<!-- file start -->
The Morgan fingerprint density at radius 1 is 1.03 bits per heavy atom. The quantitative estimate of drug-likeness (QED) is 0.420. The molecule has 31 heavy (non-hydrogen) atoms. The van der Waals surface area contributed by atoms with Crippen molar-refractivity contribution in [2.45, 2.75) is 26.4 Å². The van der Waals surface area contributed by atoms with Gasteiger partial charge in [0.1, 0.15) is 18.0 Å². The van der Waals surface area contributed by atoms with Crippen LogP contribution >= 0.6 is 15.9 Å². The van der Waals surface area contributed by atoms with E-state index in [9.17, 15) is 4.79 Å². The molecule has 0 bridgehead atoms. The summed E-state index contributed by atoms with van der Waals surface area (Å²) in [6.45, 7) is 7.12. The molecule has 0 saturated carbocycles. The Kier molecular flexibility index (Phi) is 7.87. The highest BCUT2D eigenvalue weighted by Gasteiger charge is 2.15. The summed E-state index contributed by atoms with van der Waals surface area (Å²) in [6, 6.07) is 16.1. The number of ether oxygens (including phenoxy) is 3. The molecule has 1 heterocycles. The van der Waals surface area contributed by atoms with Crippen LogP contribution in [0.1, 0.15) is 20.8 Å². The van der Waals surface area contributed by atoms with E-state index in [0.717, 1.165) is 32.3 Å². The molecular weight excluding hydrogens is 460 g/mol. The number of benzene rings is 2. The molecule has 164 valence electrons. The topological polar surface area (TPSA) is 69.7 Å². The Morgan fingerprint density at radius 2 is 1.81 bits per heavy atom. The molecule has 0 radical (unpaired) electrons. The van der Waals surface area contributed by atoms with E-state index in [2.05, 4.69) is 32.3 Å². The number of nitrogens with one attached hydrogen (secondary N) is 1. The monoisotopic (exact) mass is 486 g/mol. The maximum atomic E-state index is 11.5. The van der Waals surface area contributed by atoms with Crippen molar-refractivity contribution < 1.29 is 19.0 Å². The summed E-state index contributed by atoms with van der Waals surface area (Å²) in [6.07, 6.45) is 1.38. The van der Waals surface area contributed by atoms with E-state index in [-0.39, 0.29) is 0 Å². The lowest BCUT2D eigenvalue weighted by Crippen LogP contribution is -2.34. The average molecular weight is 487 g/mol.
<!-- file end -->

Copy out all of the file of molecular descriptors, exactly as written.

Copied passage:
The Morgan fingerprint density at radius 1 is 1.03 bits per heavy atom. The quantitative estimate of drug-likeness (QED) is 0.420. The molecule has 31 heavy (non-hydrogen) atoms. The van der Waals surface area contributed by atoms with Crippen molar-refractivity contribution in [2.45, 2.75) is 26.4 Å². The van der Waals surface area contributed by atoms with Gasteiger partial charge in [0.1, 0.15) is 18.0 Å². The van der Waals surface area contributed by atoms with Crippen LogP contribution >= 0.6 is 15.9 Å². The van der Waals surface area contributed by atoms with E-state index in [9.17, 15) is 4.79 Å². The molecule has 0 bridgehead atoms. The summed E-state index contributed by atoms with van der Waals surface area (Å²) in [6.45, 7) is 7.12. The molecule has 0 saturated carbocycles. The Kier molecular flexibility index (Phi) is 7.87. The highest BCUT2D eigenvalue weighted by Gasteiger charge is 2.15. The summed E-state index contributed by atoms with van der Waals surface area (Å²) in [6, 6.07) is 16.1. The number of ether oxygens (including phenoxy) is 3. The molecule has 1 heterocycles. The van der Waals surface area contributed by atoms with Crippen LogP contribution in [0.1, 0.15) is 20.8 Å². The van der Waals surface area contributed by atoms with E-state index in [0.717, 1.165) is 32.3 Å². The molecular weight excluding hydrogens is 460 g/mol. The number of benzene rings is 2. The molecule has 164 valence electrons. The topological polar surface area (TPSA) is 69.7 Å². The Morgan fingerprint density at radius 2 is 1.81 bits per heavy atom. The molecule has 0 radical (unpaired) electrons. The van der Waals surface area contributed by atoms with E-state index in [2.05, 4.69) is 32.3 Å². The number of nitrogens with one attached hydrogen (secondary N) is 1. The monoisotopic (exact) mass is 486 g/mol. The maximum atomic E-state index is 11.5. The van der Waals surface area contributed by atoms with Crippen molar-refractivity contribution < 1.29 is 19.0 Å². The summed E-state index contributed by atoms with van der Waals surface area (Å²) in [6.07, 6.45) is 1.38. The van der Waals surface area contributed by atoms with E-state index in [-0.39, 0.29) is 0 Å². The lowest BCUT2D eigenvalue weighted by Crippen LogP contribution is -2.34. The average molecular weight is 487 g/mol.